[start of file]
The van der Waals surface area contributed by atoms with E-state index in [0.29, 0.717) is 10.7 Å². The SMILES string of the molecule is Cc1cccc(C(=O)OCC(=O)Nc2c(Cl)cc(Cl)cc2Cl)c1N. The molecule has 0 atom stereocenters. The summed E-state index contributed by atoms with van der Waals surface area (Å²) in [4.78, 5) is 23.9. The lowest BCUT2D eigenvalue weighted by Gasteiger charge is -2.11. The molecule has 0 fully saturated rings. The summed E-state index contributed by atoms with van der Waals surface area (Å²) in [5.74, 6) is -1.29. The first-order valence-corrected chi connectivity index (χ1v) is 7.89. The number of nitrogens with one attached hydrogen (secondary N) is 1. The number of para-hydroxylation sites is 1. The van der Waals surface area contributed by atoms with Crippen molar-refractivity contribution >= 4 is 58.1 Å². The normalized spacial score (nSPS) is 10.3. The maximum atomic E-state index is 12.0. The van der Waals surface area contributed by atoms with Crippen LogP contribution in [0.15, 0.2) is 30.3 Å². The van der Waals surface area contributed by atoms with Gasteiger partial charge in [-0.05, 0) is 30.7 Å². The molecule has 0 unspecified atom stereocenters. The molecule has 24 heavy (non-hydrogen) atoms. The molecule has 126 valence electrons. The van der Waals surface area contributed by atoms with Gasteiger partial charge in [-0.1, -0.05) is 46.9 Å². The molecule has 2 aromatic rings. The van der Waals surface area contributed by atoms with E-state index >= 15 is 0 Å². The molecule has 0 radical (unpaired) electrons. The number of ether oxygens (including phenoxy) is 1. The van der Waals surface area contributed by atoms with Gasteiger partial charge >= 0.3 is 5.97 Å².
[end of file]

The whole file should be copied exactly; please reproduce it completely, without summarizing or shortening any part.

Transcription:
The van der Waals surface area contributed by atoms with E-state index in [0.29, 0.717) is 10.7 Å². The SMILES string of the molecule is Cc1cccc(C(=O)OCC(=O)Nc2c(Cl)cc(Cl)cc2Cl)c1N. The molecule has 0 atom stereocenters. The summed E-state index contributed by atoms with van der Waals surface area (Å²) in [4.78, 5) is 23.9. The lowest BCUT2D eigenvalue weighted by Gasteiger charge is -2.11. The molecule has 0 fully saturated rings. The summed E-state index contributed by atoms with van der Waals surface area (Å²) in [5.74, 6) is -1.29. The first-order valence-corrected chi connectivity index (χ1v) is 7.89. The number of nitrogens with one attached hydrogen (secondary N) is 1. The number of para-hydroxylation sites is 1. The van der Waals surface area contributed by atoms with Crippen molar-refractivity contribution >= 4 is 58.1 Å². The normalized spacial score (nSPS) is 10.3. The maximum atomic E-state index is 12.0. The van der Waals surface area contributed by atoms with Crippen LogP contribution in [0.15, 0.2) is 30.3 Å². The van der Waals surface area contributed by atoms with Gasteiger partial charge in [-0.05, 0) is 30.7 Å². The molecule has 0 unspecified atom stereocenters. The molecule has 24 heavy (non-hydrogen) atoms. The molecule has 126 valence electrons. The van der Waals surface area contributed by atoms with Gasteiger partial charge in [-0.1, -0.05) is 46.9 Å². The molecule has 2 aromatic rings. The van der Waals surface area contributed by atoms with E-state index >= 15 is 0 Å². The molecule has 0 radical (unpaired) electrons. The number of ether oxygens (including phenoxy) is 1. The van der Waals surface area contributed by atoms with Gasteiger partial charge >= 0.3 is 5.97 Å².